The Failure of Al Gore Part Three: Singing the Climate Blues | Via Meadia

I’m guessing I’m the only human being alive who finished up the third part of Walter Russel Mead’s devastating critique of Albert Gore while knee-deep in watching the film version of The Notebook for the first time, but I’m the kind of man that likes to stack his tragedies.

The beginning of Mead’s third essay is excerpted below, but I recommend reading the whole thing. I hate Albert Gore, what he stands for and what he’s, um, worked for. Mead is a helluva lot more fair-minded than I have been in writing about Gore over the past decade, so with that said, check out the whole thing.

Some readers are wondering why I am spending so much time analyzing the political problems of a former vice president.  It is not out of any personal animus toward Mr. Gore.  Though I’m not expecting any invitations to any of Mr. Gore’s lovely homes, the doors to the stately Mead manor in glamorous Queens are always open should the ex-Veep want to drop in for a hot cup of joe.My interest in the decay of the former vice president’s public position is partly because — like Jimmy Carter — he has had such an active post-Washington career.  Not even Ronald Reagan won an Oscar, and Reagan though he deserved it never got a Nobel.  Gore’s signature issue, the climate, is a major one, and Al Gore has been at the center of the most important movement of international civil society since the Nuclear Freeze movement of the 1980s.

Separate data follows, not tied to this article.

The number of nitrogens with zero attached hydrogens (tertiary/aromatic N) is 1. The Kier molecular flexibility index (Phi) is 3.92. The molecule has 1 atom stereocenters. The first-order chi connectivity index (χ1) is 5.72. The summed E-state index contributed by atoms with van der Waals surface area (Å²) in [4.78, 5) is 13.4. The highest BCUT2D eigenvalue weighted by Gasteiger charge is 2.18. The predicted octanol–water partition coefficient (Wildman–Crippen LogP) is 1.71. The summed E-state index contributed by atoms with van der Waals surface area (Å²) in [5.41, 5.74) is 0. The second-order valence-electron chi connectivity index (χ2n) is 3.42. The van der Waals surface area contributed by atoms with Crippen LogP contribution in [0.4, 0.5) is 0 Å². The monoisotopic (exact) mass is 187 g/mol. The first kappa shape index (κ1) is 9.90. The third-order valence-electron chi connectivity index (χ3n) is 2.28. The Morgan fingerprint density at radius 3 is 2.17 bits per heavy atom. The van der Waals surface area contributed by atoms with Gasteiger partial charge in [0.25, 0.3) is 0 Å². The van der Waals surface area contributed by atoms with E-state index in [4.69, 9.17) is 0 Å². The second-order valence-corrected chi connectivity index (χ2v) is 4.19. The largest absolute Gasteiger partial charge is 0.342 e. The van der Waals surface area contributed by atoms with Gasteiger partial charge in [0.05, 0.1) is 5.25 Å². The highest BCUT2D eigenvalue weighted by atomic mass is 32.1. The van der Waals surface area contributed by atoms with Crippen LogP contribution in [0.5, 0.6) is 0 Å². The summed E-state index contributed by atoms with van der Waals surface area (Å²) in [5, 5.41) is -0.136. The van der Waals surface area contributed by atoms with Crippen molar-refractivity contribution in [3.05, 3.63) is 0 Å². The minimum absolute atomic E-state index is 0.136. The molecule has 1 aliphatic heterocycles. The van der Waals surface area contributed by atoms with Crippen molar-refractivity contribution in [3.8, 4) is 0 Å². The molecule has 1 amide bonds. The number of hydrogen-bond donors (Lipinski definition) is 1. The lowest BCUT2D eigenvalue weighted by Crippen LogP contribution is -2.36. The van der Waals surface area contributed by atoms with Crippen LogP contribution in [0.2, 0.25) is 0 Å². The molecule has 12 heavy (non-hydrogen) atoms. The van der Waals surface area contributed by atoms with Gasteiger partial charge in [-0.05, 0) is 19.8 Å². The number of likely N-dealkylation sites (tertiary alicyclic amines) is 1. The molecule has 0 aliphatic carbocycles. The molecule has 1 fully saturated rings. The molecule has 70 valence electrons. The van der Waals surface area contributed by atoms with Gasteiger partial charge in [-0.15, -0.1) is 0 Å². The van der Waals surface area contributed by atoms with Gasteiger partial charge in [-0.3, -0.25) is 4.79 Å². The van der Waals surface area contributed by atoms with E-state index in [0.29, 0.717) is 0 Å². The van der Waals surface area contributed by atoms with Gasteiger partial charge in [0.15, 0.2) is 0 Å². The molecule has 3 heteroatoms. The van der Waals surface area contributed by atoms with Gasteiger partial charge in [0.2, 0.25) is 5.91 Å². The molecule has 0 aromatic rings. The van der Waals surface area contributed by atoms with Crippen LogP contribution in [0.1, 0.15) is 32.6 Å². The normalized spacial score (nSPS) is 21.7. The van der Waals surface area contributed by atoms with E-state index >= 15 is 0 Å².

via The Failure of Al Gore Part Three: Singing the Climate Blues | Via Meadia.

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About godsowncrunk
I'm King B, the originator of the Jellywhite lyrical style and god's own crunk.

One Response to The Failure of Al Gore Part Three: Singing the Climate Blues | Via Meadia

  1. Pingback: Regarding ‘The Notebook’ « God's Own Crunk

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